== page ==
Sunday, October 24, 1999

ENTREPRENEURS


Farmers find pumpkins profitable

BY JOHN ECKBERG
The Cincinnati Enquirer

        Family farmer Tom Theobald makes a bank run every Friday afternoon in October and November and, unlike many other family farmers, this bank run is not to take out a loan.

        About eight years ago, the Theobalds discovered orange pumpkins grown on the back 40 acres have an awesome power to attract Buckeyes and greenbacks to this old family farm.

        Pumpkins are becoming a mainstay commodity of Ohio farm families because they are easy to grow and command a good price. The fruit is a symbol of how even the most traditional of American businesses, the local farmer, can embrace entrepreneurial change and survive.

        “Pumpkins are a big part of the bottom line,” Mr. Theobald said of the family's Barn N Bunk Farm Market, 3677 Wayne Madison Road at Ohio 73. “It's entertainment. It draws people. We have straw mazes and corn mazes, hayrides and scarecrows of straw, some birthday parties.”

        Like the Theobalds, farmers across the state are increasingly growing pumpkins to round out their harvest season. This farm has festival weekends for corn, strawberries and pumpkins. There is a Christmas open house for fresh-cut trees. But this time of year, the farm focus is on pumpkins.

        In 1997, Ohio harvested 4,265 acres of pumpkins and ranked sixth in the United States behind Illinois, New York, California, Pennsylvania and Michigan.

        Indiana ranked 11th, according to the 1997 census of agriculture, compiled every five years.

        That 1997 acreage count for Ohio is a 28 percent increase from the 3,345 acres harvested in 1992, said Jim Ramey, state statistician for National Agricultural Statistic Service in Reynoldsburg, Ohio.

        But it is next to nothing when compared with acres in Ohio planted for soybeans, though. “That's about 4 million acres,” he said “— a real magnitude of difference.”

        No cash figures are available for pumpkins because so many are unsold and abandoned, he said. One thing is certain: Folks are not making more fritters with them.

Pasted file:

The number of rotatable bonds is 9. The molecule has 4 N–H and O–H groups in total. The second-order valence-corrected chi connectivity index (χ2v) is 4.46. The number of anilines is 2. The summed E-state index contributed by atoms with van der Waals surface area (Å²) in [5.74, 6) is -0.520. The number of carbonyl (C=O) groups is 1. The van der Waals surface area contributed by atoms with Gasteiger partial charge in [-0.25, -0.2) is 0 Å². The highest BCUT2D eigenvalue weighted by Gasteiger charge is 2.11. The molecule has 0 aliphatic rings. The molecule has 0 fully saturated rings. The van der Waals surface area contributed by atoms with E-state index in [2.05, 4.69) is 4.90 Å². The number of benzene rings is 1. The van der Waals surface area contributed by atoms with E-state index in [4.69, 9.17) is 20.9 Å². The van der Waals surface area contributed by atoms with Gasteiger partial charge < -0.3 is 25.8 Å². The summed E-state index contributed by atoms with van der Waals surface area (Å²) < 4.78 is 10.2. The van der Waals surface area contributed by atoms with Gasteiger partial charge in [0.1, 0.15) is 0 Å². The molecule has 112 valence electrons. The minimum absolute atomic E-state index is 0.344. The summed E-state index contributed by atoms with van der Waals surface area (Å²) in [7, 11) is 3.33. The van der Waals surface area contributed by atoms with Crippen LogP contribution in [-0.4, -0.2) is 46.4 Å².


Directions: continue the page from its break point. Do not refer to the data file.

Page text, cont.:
“About the only thing people use them for are jack-o'-lanterns,” Mr. Ramey said. “Pumpkins are invisible until you get to October.”

        Mr. Theobald finds his 8-year-old vegetable and fruit stand and related activities have made his farm a destination for suburbanites in Southwestern Ohio who want to get a taste of autumn and the great outdoors by visiting a farm.

        Schools, too, come to the farm so children can learn about history and how the harvest affects commerce. Sometimes, people come to the farm for reasons that have nothing to do with agriculture. “We had a wedding in the barn the other day,” he said.

        Mr. Theobald said the Friday afternoon bank trips are definitely not to take out a loan and not necessarily to deposit cash.

        When hundreds of visitors show up on autumn weekends to goof around in the country, maybe buy a pumpkin or two, there is at least one retailing mistake a farmer doesn't want to make. This family has learned the hard way, too.

        “You just don't want to run out of quarters,” Mr. Theobald said. “Whenever I do, I run into the carwash. They always have quarters.”

        John Eckberg covers small-business news for The Cincinnati Enquirer. Have a small-business question, concern or quandary? Call him at 768-8386 or e-mail him at jeckberg@enquirer.com, and he will find the expert with the answers.

       



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